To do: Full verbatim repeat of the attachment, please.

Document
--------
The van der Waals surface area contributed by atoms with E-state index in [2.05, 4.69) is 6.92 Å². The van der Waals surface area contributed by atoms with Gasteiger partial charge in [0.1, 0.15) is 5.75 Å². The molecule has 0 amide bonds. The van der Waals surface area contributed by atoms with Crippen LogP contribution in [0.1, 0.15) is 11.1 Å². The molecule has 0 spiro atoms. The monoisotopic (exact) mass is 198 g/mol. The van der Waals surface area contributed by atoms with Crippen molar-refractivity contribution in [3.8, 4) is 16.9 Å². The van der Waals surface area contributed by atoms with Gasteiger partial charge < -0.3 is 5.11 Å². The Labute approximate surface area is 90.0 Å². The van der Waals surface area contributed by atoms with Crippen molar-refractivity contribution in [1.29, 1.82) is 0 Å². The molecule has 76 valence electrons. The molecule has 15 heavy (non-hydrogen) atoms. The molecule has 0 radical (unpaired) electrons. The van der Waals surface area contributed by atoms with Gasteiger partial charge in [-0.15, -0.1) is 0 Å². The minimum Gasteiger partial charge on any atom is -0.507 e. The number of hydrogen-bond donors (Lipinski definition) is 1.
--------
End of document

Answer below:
The van der Waals surface area contributed by atoms with E-state index in [2.05, 4.69) is 6.92 Å². The van der Waals surface area contributed by atoms with Gasteiger partial charge in [0.1, 0.15) is 5.75 Å². The molecule has 0 amide bonds. The van der Waals surface area contributed by atoms with Crippen LogP contribution in [0.1, 0.15) is 11.1 Å². The molecule has 0 spiro atoms. The monoisotopic (exact) mass is 198 g/mol. The van der Waals surface area contributed by atoms with Crippen molar-refractivity contribution in [3.8, 4) is 16.9 Å². The van der Waals surface area contributed by atoms with Gasteiger partial charge < -0.3 is 5.11 Å². The Labute approximate surface area is 90.0 Å². The van der Waals surface area contributed by atoms with Crippen molar-refractivity contribution in [1.29, 1.82) is 0 Å². The molecule has 76 valence electrons. The molecule has 15 heavy (non-hydrogen) atoms. The molecule has 0 radical (unpaired) electrons. The van der Waals surface area contributed by atoms with Gasteiger partial charge in [-0.15, -0.1) is 0 Å². The minimum Gasteiger partial charge on any atom is -0.507 e. The number of hydrogen-bond donors (Lipinski definition) is 1.